Multiscale predictors of small tree survival across a heterogeneous tropical landscape

PLoS One. 2023 Mar 15;18(3):e0280322. doi: 10.1371/journal.pone.0280322. eCollection 2023.


Uncertainties about controls on tree mortality make forest responses to land-use and climate change difficult to predict. We tracked biomass of tree functional groups in tropical forest inventories across Puerto Rico and the U.S. Virgin Islands, and with random forests we ranked 86 potential predictors of small tree survival (young or mature stems 2.5-12.6 cm diameter at breast height). Forests span dry to cloud forests, range in age, geology and past land use and experienced severe drought and storms. When excluding species as a predictor, top predictors are tree crown ratio and height, two to three species traits and stand to regional factors reflecting local disturbance and the system state (widespread recovery, drought, hurricanes). Native species, and species with denser wood, taller maximum height, or medium typical height survive longer, but short trees and species survive hurricanes better. Trees survive longer in older stands and with less disturbed canopies, harsher geoclimates (dry, edaphically dry, e.g., serpentine substrates, and highest-elevation cloud forest), or in intervals removed from hurricanes. Satellite image phenology and bands, even from past decades, are top predictors, being sensitive to vegetation type and disturbance. Covariation between stand-level species traits and geoclimate, disturbance and neighboring species types may explain why most neighbor variables, including introduced vs. native species, had low or no importance, despite univariate correlations with survival. As forests recovered from a hurricane in 1998 and earlier deforestation, small trees of introduced species, which on average have lighter wood, died at twice the rate of natives. After hurricanes in 2017, the total biomass of trees ≥12.7 cm dbh of the introduced species Spathodea campanulata spiked, suggesting that more frequent hurricanes might perpetuate this light-wooded species commonness. If hurricane recovery favors light-wooded species while drought favors others, climate change influences on forest composition and ecosystem services may depend on the frequency and severity of extreme climate events.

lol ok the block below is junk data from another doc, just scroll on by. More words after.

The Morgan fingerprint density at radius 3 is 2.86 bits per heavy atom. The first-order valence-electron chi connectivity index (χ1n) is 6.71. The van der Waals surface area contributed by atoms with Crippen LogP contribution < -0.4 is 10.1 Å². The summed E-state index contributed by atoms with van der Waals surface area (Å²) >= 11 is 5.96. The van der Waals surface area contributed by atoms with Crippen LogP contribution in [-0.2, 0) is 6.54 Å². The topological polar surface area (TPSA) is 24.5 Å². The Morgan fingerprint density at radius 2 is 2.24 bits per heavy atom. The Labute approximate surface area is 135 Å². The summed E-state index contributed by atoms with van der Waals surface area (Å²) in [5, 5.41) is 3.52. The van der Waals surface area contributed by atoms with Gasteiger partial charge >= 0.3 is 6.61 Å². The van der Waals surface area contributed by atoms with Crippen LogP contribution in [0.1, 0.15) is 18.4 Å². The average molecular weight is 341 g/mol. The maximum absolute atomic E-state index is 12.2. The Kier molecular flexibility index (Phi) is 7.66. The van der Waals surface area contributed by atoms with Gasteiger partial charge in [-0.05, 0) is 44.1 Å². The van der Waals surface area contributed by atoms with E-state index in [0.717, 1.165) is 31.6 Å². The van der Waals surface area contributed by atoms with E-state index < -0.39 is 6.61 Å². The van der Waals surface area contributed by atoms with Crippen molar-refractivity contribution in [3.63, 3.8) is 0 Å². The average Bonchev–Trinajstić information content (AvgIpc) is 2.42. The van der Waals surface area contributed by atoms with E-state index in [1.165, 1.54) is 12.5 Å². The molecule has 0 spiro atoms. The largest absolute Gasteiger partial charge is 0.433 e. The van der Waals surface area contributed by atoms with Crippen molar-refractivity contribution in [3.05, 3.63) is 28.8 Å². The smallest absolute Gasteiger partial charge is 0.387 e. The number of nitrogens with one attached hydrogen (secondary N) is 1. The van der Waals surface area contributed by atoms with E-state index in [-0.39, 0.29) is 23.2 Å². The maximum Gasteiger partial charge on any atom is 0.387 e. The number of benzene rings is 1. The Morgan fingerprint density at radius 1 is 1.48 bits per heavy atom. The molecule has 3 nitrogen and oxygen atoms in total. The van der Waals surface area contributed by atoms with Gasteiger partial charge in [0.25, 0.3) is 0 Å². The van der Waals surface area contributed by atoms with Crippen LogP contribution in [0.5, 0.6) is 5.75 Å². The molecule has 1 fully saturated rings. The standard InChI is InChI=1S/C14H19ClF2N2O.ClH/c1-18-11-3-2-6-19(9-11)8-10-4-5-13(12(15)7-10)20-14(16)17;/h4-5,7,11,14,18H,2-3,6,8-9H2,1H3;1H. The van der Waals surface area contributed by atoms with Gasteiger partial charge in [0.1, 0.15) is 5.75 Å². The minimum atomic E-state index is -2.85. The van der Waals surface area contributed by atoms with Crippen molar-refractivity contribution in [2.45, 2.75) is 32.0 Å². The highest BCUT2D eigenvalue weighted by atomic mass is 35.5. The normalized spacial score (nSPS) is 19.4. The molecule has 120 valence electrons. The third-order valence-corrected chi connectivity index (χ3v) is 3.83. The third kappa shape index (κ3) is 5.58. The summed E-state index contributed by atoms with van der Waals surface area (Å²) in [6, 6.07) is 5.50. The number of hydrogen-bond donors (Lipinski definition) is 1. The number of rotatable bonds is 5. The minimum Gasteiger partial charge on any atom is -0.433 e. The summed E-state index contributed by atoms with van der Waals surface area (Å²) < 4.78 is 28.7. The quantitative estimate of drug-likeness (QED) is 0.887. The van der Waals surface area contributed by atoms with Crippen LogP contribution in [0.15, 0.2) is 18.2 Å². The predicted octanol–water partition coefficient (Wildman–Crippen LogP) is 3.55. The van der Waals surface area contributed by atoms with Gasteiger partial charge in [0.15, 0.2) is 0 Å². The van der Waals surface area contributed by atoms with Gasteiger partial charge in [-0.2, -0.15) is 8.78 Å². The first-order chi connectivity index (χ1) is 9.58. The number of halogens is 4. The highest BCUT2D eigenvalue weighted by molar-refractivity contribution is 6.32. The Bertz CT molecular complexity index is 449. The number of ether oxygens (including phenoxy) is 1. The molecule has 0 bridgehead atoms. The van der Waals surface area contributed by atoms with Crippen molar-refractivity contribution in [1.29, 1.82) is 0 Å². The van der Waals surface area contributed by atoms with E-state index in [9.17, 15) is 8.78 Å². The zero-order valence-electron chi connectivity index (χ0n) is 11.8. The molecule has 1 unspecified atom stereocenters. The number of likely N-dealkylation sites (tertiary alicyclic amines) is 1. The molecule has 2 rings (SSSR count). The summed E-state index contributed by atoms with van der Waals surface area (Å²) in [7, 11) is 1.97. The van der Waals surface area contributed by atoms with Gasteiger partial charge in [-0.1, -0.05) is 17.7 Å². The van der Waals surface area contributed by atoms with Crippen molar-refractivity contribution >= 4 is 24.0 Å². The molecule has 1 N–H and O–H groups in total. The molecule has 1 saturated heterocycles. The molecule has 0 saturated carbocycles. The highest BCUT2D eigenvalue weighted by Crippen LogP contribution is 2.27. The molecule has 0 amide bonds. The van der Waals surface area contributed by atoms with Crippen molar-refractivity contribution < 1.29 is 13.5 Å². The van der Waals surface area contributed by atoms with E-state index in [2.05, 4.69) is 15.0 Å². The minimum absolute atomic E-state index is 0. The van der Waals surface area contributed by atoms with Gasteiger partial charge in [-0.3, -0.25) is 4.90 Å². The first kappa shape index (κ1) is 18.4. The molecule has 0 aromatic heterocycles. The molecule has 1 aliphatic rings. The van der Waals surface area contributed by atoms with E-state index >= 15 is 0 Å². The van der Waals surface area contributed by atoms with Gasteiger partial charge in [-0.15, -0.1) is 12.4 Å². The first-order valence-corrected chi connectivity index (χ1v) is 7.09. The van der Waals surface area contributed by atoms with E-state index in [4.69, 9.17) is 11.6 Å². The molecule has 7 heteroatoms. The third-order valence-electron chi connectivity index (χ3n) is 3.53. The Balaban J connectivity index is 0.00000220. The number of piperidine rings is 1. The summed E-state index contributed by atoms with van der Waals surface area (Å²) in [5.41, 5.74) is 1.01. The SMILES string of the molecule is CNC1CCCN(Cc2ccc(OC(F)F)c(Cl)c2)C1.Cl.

PMID:36920898 | DOI:10.1371/journal.pone.0280322


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